Tag Archives: Fronteras Desk

Americans, Mexicans Helping Indigenous Tarahumara

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Private Mexican & American citizens are in the Sierra with the Tarahumara now as the planting season begins. Famed for their prowess at ultra long distance running, the Tarahumara are losing arable land & the capacity to grow their own food. Outsiders are supplying the Tarahumara with protection, food and & high quality seeds for next year.

Tarahumara

Tarahumara Governor Pal Ma in a cornfield beside her home, Talpa, Chihuahua, Mexico. (Lorne Matalon)

SIERRA MADRE, Chihuahua, Mexico — As the summer planting season begins, American and Mexican citizens are helping one of Mexico’s most isolated indigenous groups — the Tarahumara of Chihuahua. They face the twin challenges of poverty and corruption; illegal loggers and violent criminal organizations steal their arable land and plunder the mountains.

A tractor donated by a family from Texas tills a field that is 10 hours by road from the U.S.-Mexico border. Corn planting season has started in the Sierra.
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Brothers’ Murder and Border Violence

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In El Porvenir, Mexico across from Fort Hancock, Texas, drug cartel battles for control of the long-established smuggling route have triggered multiple killings on the Mexican side, most recently the murder of two brothers. The violence rarely spills across the border, but the psychological impact does. Lorne Matalon reports for Fronteras.

In El Porvenir, Mexico across from Fort Hancock, Texas, drug cartel battles for control of the long-established smuggling route have triggered multiple killings on the Mexican side, most recently the murder of two brothers.

Gap in the border wall at El Porvenir, Chihuahua, Mexico and Fort Hancock, Texas.

Gap in the border wall at El Porvenir, Chihuahua, Mexico and Fort Hancock, Texas.

The violence rarely spills across the border, but the psychological impact does.

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The Personal Cost of Extortion in Mexico

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Mexican President Enrique Peña Nieto has shifted the national conversation away from an intractable drug war and towards the economy. Despite Mexico’s insecurity, its economy is still a major player in Latin America. But some business owners working on the border are finding it increasingly difficult to avoid the cartels.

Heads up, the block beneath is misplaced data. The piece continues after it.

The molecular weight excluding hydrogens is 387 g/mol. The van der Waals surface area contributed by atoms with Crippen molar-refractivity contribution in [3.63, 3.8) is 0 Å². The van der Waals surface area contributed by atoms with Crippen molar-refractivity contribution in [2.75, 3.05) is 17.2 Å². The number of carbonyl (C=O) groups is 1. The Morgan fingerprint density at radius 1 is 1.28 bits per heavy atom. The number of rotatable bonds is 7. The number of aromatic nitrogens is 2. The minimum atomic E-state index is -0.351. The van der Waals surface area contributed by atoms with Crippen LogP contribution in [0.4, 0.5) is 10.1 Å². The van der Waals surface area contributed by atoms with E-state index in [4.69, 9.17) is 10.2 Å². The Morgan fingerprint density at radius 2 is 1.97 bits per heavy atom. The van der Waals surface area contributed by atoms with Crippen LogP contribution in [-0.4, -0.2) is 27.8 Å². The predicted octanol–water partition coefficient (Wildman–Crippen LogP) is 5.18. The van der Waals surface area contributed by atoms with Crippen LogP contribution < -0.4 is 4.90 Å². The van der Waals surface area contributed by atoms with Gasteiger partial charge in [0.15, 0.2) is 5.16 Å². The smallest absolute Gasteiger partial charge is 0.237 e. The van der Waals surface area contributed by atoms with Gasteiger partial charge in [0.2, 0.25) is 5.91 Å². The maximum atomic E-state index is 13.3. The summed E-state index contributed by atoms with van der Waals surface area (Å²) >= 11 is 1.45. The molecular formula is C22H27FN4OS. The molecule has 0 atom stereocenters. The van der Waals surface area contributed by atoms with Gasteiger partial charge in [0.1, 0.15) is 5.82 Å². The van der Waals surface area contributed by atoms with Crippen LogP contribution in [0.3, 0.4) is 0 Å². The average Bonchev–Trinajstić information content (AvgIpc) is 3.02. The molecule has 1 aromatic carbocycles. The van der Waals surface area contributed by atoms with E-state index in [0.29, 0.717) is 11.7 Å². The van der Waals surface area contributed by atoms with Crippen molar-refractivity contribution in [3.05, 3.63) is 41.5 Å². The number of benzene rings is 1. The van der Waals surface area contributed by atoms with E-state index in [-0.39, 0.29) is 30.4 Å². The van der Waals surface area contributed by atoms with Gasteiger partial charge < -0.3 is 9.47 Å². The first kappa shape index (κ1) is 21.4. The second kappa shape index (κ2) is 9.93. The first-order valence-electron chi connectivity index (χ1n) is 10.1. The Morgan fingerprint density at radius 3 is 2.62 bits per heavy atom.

OJINAGA, MEXICO – There has been a major increase in the number of businesses reporting extortion attempts in Mexico, according to a survey by the American Chamber of Commerce in Mexico (PDF).

The Chamber’s new survey says the number of its member businesses reporting extortion is already twice this year what it was in 2012.

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Building A Tourism Cooperative In Northern Mexico

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This live-to-tape interview broadcast from Boquillas, Coahuila, Mexico looks at the challenges faced by outsiders who say they are here—funded by tax money of the US, Canada & Mexico—to improve life in the village.

In April, we reported on a formal border crossing re-opening in West Texas. For years, thousands of tourists flocked to the tiny village of Boquillas Mexico, propping up their local economy.

casitas

Workers gather straw and foliage beside a casita under renovation. The United States looms in the background across the Rio Grande. (Lorne Matalon)

Then, Sept. 11, 2001 happened. The border was unmanned, and in the name of national security it was sealed. The closed border was a crippling blow to Boquillas’ economy.

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Long Awaited Border Crossing with Mexico Opens

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On this program, we catch up with Ernesto Hernandez of the Washington DC based Solimar International. That company was awarded a $100,000 contract last year to help Boquillas Mexico prepare for the border reopening. Hernandez discusses the challenge faced by outsiders who are trying to establish a community-owned tourism cooperative.

Candelario Valdez tends bar, Boquillas, Mexico (Photo: Lorne Matalon).

Candelario Valdez tends bar, Boquillas, Mexico. (Lorne Matalon)

On this program, we catch up with Ernesto Hernandez of the Washington DC based Solimar International. That company was awarded a $100,000 contract last year to help Boquillas Mexico prepare for the border reopening. Hernandez discusses the challenge faced by outsiders who are trying to establish a community-owned tourism cooperative.

Hear the effect outsiders coming is having on Boquillas and learn how Solimar views the villagers it is trying to help.

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